The Ubiquitous Promise of WiFi is Near

As more and more U.S. cities evaluate and execute municipal WiFi initiatives—not to be confused with the backhaul technology WiMax—it is fairly clear that WiFi is being embraced by the masses. Many of these cities are even providing wireless Internet services on their public buses and trains. However, just as the Web has moved from 1.0 to 2.0, there is an evolving shift in the nature of WiFi services.

Wi-Fi and WiMAX will coexist and become increasingly complementary technologies for their respective applications. Wi-Fi technology was designed and optimized for Local Area Networks (LAN), whereas WiMAX was designed and optimized for Metropolitan Area Networks (MAN). WiMAX typically is not thought of as a replacement for Wi-Fi. Rather, WiMAX complements Wi-Fi by extending its reach and providing a “Wi-Fi like” user experience on a larger geographical scale. In the near future, it is expected that both 802.16 and 802.11 will be widely available in end user devices from laptops to PDAs, as both will deliver wireless connectivity directly to the end user – at home, in the office and on the move.

The vast majority of viable spectrum in the United States simply goes unused, or else is grossly underutilized. The U.S. typically uses only about five percent of one of its most precious resources. Unlike other natural resources, there is no benefit to allowing this spectrum to lie fallow. The airwaves can provide huge economic and social gains if used more efficiently, as seen today with the relatively tiny slices utilized by mobile phones and WiFi services.

In an effort to free up spectrum for public safety use, Congress has ordered TV broadcasters to shift their signals from analog to digital by February 2009. When this happens, there will be open and unlicensed spectrum between the digital channels, or white spaces, that companies like Google and Microsoft want to use for wireless broadband service.

The unique qualities of the TV white space—unused spectrum, large amounts of bandwidth, and excellent propagation characteristics (they travel long distances and can penetrate thick walls)—offer an opportunity to provide ubiquitous wireless broadband access to all Americans. In particular, this spectrum can provide robust infrastructure to serve the needs of under-serviced rural areas, as well as first responders and others in the public safety community. Moreover, use of this spectrum will enable much needed competition to the incumbent broadband service providers.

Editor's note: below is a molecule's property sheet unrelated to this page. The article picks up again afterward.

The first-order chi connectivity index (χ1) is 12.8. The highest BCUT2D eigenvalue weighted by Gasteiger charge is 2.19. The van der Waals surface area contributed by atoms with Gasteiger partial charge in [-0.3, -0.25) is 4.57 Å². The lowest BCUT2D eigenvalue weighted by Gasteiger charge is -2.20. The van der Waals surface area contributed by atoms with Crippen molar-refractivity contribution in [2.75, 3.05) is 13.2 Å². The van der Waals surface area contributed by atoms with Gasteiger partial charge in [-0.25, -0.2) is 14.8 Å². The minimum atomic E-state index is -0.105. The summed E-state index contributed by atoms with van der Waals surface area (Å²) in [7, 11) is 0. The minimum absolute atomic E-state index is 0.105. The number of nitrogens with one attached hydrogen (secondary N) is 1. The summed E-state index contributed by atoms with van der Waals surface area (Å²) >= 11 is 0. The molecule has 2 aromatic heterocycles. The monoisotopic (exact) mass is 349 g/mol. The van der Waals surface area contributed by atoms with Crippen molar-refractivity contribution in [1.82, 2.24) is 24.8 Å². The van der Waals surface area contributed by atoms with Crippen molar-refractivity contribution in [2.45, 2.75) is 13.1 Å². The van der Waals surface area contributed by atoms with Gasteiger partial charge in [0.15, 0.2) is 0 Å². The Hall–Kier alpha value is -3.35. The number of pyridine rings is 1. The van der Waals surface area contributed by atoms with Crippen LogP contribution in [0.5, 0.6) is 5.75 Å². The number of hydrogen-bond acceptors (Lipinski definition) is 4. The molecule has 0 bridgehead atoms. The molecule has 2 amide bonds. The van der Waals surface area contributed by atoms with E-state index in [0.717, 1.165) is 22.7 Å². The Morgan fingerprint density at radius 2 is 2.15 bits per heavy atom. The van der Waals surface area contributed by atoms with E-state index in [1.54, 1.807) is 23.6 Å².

This is a large amount of untapped spectrum and you’ve got people in Silicon Valley and lots of smart entrepreneurs just itching to find ways to use it.

But, broadcasters insist that use of these white spaces for broadband service will result in reduced-quality digital TV viewing. Unlike on traditional analog TV, where interference causes static or fuzziness, digital pictures can freeze or be lost entirely if another signal is broadcast on or near the same channel.

The Wireless Innovation Alliance, which includes Google, Microsoft, HP and Dell, thinks it is possible to produce a device that detects and avoids broadcast programming so it will not interfere with existing signals. Such technology is already being used by the U.S. military. FCC officials are intrigued by the possibilities and are testing sample devices to see if they could sense and avoid TV signals. But, the results have been mixed.

Broadcasters are skeptical, and the makers of wireless microphones for sporting events, concerts and churches, which also use this unlicensed spectrum, say the technology could put their productions at risk. They support auctioning off those fallow airwaves and making them licensed in order to protect against interference.

There are many ways to safely and reliably protect digital TVs and wireless microphones, not all of which require spectrum sensing. Last fall, Motorola submitted a proposal that relies on a combination of geo-location (to protect broadcast TV) and beacons (to protect wireless microphones). Google believes both concepts, along with a “safe harbor” approach, should be seriously considered for incorporation into the FCC’s service requirements for the spectrum.